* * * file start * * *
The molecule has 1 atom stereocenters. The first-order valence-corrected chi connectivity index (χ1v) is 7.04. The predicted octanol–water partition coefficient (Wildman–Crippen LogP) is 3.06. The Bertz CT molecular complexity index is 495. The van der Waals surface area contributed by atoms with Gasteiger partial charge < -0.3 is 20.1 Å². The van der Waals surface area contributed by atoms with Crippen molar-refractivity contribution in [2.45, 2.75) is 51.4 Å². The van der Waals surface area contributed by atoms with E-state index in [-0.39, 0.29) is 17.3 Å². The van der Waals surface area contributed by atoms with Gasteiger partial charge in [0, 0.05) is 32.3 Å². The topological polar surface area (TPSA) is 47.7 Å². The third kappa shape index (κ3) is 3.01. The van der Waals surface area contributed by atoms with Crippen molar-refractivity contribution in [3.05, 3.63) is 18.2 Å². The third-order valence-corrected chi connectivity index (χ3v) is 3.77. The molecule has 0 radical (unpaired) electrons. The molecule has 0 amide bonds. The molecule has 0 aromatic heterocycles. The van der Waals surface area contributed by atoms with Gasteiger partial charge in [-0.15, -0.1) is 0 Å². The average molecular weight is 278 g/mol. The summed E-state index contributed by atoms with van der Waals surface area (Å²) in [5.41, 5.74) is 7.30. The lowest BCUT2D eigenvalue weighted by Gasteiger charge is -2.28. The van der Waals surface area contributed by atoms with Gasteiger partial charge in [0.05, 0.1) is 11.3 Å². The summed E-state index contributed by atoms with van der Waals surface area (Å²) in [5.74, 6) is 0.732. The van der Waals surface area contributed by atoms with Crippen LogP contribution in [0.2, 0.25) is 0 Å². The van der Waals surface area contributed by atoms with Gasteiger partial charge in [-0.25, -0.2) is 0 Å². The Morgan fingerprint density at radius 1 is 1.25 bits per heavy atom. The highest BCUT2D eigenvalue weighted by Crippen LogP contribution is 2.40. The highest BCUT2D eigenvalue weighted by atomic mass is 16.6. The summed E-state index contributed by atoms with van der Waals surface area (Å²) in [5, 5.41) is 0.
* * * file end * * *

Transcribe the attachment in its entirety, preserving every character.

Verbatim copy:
The molecule has 1 atom stereocenters. The first-order valence-corrected chi connectivity index (χ1v) is 7.04. The predicted octanol–water partition coefficient (Wildman–Crippen LogP) is 3.06. The Bertz CT molecular complexity index is 495. The van der Waals surface area contributed by atoms with Gasteiger partial charge < -0.3 is 20.1 Å². The van der Waals surface area contributed by atoms with Crippen molar-refractivity contribution in [2.45, 2.75) is 51.4 Å². The van der Waals surface area contributed by atoms with E-state index in [-0.39, 0.29) is 17.3 Å². The van der Waals surface area contributed by atoms with Gasteiger partial charge in [0, 0.05) is 32.3 Å². The topological polar surface area (TPSA) is 47.7 Å². The third kappa shape index (κ3) is 3.01. The van der Waals surface area contributed by atoms with Crippen molar-refractivity contribution in [3.05, 3.63) is 18.2 Å². The third-order valence-corrected chi connectivity index (χ3v) is 3.77. The molecule has 0 radical (unpaired) electrons. The molecule has 0 amide bonds. The molecule has 0 aromatic heterocycles. The van der Waals surface area contributed by atoms with Gasteiger partial charge in [-0.15, -0.1) is 0 Å². The average molecular weight is 278 g/mol. The summed E-state index contributed by atoms with van der Waals surface area (Å²) in [5.41, 5.74) is 7.30. The lowest BCUT2D eigenvalue weighted by Gasteiger charge is -2.28. The van der Waals surface area contributed by atoms with Gasteiger partial charge in [0.05, 0.1) is 11.3 Å². The summed E-state index contributed by atoms with van der Waals surface area (Å²) in [5.74, 6) is 0.732. The van der Waals surface area contributed by atoms with Crippen LogP contribution in [0.2, 0.25) is 0 Å². The van der Waals surface area contributed by atoms with Gasteiger partial charge in [-0.25, -0.2) is 0 Å². The Morgan fingerprint density at radius 1 is 1.25 bits per heavy atom. The highest BCUT2D eigenvalue weighted by Crippen LogP contribution is 2.40. The highest BCUT2D eigenvalue weighted by atomic mass is 16.6. The summed E-state index contributed by atoms with van der Waals surface area (Å²) in [5, 5.41) is 0.